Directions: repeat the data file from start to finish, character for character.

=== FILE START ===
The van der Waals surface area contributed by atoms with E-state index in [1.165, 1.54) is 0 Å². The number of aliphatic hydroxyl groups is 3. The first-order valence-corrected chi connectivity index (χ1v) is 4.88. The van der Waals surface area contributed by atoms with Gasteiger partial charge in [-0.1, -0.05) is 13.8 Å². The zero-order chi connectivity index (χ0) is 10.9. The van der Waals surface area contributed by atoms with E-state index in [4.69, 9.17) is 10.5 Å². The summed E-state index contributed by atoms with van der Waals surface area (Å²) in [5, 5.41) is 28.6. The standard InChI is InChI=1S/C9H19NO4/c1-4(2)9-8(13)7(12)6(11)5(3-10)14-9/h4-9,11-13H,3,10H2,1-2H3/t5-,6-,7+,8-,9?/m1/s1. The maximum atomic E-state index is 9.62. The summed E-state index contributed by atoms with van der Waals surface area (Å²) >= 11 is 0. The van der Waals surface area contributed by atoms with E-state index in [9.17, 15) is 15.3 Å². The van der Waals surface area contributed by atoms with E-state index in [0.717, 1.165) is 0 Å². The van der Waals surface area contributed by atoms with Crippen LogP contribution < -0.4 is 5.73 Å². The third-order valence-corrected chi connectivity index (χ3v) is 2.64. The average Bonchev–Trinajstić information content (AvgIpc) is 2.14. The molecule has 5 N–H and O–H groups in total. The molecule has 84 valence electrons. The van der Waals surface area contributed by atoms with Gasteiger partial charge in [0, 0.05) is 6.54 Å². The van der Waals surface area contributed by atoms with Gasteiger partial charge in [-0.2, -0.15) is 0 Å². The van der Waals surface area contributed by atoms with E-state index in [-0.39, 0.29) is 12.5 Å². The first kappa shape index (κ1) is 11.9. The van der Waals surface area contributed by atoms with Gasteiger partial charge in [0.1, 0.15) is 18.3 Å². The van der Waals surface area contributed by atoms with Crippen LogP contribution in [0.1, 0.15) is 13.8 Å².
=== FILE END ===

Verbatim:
The van der Waals surface area contributed by atoms with E-state index in [1.165, 1.54) is 0 Å². The number of aliphatic hydroxyl groups is 3. The first-order valence-corrected chi connectivity index (χ1v) is 4.88. The van der Waals surface area contributed by atoms with Gasteiger partial charge in [-0.1, -0.05) is 13.8 Å². The zero-order chi connectivity index (χ0) is 10.9. The van der Waals surface area contributed by atoms with E-state index in [4.69, 9.17) is 10.5 Å². The summed E-state index contributed by atoms with van der Waals surface area (Å²) in [5, 5.41) is 28.6. The standard InChI is InChI=1S/C9H19NO4/c1-4(2)9-8(13)7(12)6(11)5(3-10)14-9/h4-9,11-13H,3,10H2,1-2H3/t5-,6-,7+,8-,9?/m1/s1. The maximum atomic E-state index is 9.62. The summed E-state index contributed by atoms with van der Waals surface area (Å²) >= 11 is 0. The van der Waals surface area contributed by atoms with E-state index in [9.17, 15) is 15.3 Å². The van der Waals surface area contributed by atoms with E-state index in [0.717, 1.165) is 0 Å². The van der Waals surface area contributed by atoms with Crippen LogP contribution < -0.4 is 5.73 Å². The third-order valence-corrected chi connectivity index (χ3v) is 2.64. The average Bonchev–Trinajstić information content (AvgIpc) is 2.14. The molecule has 5 N–H and O–H groups in total. The molecule has 84 valence electrons. The van der Waals surface area contributed by atoms with Gasteiger partial charge in [0, 0.05) is 6.54 Å². The van der Waals surface area contributed by atoms with Gasteiger partial charge in [-0.2, -0.15) is 0 Å². The van der Waals surface area contributed by atoms with E-state index in [-0.39, 0.29) is 12.5 Å². The first kappa shape index (κ1) is 11.9. The van der Waals surface area contributed by atoms with Gasteiger partial charge in [0.1, 0.15) is 18.3 Å². The van der Waals surface area contributed by atoms with Crippen LogP contribution in [0.1, 0.15) is 13.8 Å².